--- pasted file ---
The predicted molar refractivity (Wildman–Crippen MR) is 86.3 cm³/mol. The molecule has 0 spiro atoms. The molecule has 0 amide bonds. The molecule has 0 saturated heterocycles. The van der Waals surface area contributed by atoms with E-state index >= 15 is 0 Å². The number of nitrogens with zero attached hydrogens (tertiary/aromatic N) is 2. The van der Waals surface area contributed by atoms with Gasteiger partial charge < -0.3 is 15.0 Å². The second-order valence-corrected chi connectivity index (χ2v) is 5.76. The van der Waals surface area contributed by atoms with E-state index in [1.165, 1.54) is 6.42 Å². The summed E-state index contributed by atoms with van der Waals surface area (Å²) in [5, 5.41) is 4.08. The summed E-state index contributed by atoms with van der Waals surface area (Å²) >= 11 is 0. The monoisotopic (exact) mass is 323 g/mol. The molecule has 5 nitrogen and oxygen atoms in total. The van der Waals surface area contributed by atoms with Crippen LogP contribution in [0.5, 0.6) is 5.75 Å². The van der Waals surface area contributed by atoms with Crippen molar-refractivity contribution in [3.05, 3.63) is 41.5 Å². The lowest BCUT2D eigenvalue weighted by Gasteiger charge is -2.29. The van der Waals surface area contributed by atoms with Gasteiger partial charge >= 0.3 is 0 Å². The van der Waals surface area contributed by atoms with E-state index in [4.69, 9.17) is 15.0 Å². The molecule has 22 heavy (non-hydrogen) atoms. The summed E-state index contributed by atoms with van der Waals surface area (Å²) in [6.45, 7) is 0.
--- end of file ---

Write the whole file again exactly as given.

The predicted molar refractivity (Wildman–Crippen MR) is 86.3 cm³/mol. The molecule has 0 spiro atoms. The molecule has 0 amide bonds. The molecule has 0 saturated heterocycles. The van der Waals surface area contributed by atoms with E-state index >= 15 is 0 Å². The number of nitrogens with zero attached hydrogens (tertiary/aromatic N) is 2. The van der Waals surface area contributed by atoms with Gasteiger partial charge < -0.3 is 15.0 Å². The second-order valence-corrected chi connectivity index (χ2v) is 5.76. The van der Waals surface area contributed by atoms with E-state index in [1.165, 1.54) is 6.42 Å². The summed E-state index contributed by atoms with van der Waals surface area (Å²) in [5, 5.41) is 4.08. The summed E-state index contributed by atoms with van der Waals surface area (Å²) >= 11 is 0. The monoisotopic (exact) mass is 323 g/mol. The molecule has 5 nitrogen and oxygen atoms in total. The van der Waals surface area contributed by atoms with Crippen LogP contribution in [0.5, 0.6) is 5.75 Å². The van der Waals surface area contributed by atoms with Crippen molar-refractivity contribution in [3.05, 3.63) is 41.5 Å². The lowest BCUT2D eigenvalue weighted by Gasteiger charge is -2.29. The van der Waals surface area contributed by atoms with Gasteiger partial charge >= 0.3 is 0 Å². The van der Waals surface area contributed by atoms with E-state index in [4.69, 9.17) is 15.0 Å². The molecule has 22 heavy (non-hydrogen) atoms. The summed E-state index contributed by atoms with van der Waals surface area (Å²) in [6.45, 7) is 0.